In an effort to raise further awareness of the issue, Greenpeace Malaysia collaborated with political artists and activists such as Ernest Zacharevic and Fahmi Reza on a series of art interventions on air pollution around Kuala Lumpur that went viral on social media. To mark the UN’s International Day of Clean Air for Blue Skies on 7 September, art duo co2 created an art piece for Greenpeace titled “To Dream of Blue Skies”, made from thousands of blue sky photos submitted by concerned citizens around the world.
Turkey relies heavily on fossil fuels for energy, as fossil fuel power accounts for 83% of the country’s electricity supply, according to the Climate Transparency Report. The country’s reliance on coal and its constant investment in new power plants has been an on-going problem and brings more health threats to the local communities, with summer wildfires worsening the problem. According to the Dark Report 2021 published by the ‘Right to Clean Air Platform’, more than 30,000 people die each year from respiratory illnesses caused by air pollution.
Greenpeace Turkey has been working with local communities to tackle the issues of air pollution. They have cooperated with other 15 NGOs and professional organizations to run the ‘Right to Clean Air Platform’, worked on an EU-funded health project on climate change and environment “ÇİSİP” and successfully stopped the Turkish Parliament’s 2019 Article 45 to initiate a two-year investment in private coal power plants. At the beginning of 2020, after months of hard campaigning from Greenpeace, the government temporarily shut down five coal-fired power plants and the partial unit of one plant.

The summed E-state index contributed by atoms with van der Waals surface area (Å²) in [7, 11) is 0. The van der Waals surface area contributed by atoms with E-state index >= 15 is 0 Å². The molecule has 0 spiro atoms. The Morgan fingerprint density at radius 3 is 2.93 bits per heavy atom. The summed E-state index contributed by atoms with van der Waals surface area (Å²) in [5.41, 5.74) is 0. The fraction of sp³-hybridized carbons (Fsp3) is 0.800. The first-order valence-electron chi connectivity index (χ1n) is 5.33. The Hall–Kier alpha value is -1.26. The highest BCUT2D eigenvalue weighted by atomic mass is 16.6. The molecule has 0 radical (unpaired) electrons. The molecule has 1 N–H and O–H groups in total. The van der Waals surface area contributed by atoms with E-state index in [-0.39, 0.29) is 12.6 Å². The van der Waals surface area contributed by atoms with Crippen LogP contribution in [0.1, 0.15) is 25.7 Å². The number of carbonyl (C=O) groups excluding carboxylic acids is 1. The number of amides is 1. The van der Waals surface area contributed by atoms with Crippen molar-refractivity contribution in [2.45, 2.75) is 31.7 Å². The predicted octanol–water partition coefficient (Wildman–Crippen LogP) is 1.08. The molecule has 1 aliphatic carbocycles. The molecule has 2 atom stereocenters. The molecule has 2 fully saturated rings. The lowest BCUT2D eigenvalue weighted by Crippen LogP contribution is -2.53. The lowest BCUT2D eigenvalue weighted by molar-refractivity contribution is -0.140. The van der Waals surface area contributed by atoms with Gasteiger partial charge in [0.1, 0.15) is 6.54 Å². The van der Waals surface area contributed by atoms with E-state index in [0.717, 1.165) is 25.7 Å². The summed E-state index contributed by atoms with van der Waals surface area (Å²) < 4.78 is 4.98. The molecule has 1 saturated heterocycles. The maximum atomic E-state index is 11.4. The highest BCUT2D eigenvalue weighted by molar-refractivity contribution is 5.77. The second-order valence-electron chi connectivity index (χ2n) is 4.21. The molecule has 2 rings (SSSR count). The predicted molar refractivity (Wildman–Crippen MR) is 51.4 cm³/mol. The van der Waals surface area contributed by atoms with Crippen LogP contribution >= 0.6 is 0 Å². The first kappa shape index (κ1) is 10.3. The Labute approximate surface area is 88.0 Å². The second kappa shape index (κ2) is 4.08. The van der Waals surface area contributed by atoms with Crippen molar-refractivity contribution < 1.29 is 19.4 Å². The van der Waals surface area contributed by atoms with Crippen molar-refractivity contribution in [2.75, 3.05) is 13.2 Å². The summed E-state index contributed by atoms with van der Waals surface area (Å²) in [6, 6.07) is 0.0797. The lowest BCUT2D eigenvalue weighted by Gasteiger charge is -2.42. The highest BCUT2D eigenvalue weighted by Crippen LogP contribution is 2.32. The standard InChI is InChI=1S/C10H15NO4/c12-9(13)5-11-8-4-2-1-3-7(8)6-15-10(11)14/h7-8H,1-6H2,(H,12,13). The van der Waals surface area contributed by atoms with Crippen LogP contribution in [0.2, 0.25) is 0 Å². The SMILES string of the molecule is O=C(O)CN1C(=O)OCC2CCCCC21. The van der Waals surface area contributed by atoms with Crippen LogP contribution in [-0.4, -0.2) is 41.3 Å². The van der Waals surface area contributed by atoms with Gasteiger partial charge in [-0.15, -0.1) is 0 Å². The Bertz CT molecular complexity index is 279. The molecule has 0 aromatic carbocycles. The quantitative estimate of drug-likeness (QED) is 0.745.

‘Right to Clean Air Platform Turkey’ is now calling on the government to align with the WHO’s 2021 new air quality annual average guideline. In 2022, the Ministry of Environment made the draft regulations for the year 2029; the PM2.5 limit value in the draft regulation was aimed to decrease from annual average 30 μg/m3 in 2021 to 25 μg/m3 by 2029, but it is still five to six times higher than the WHO updated guideline.
The empowerment and cooperation of organizations and local residents are the main driving forces to change air quality. In the past two years, the number of signatures for Greenpeace MED’s online petition for its clean air campaign has reached as high as 116,000, a show of solidarity and concern for what is happening to our air and to our planet.
These inspiring campaigns proved that citizens and organizations have the power to propel actions from the government when unified. As we all live under one sky, each and everyone of us has the right and ability to change our circumstances to demand for Clean Air NOW.
Joy Chiang is a press officer with the Air Pollution Unit, Greenpeace East Asia.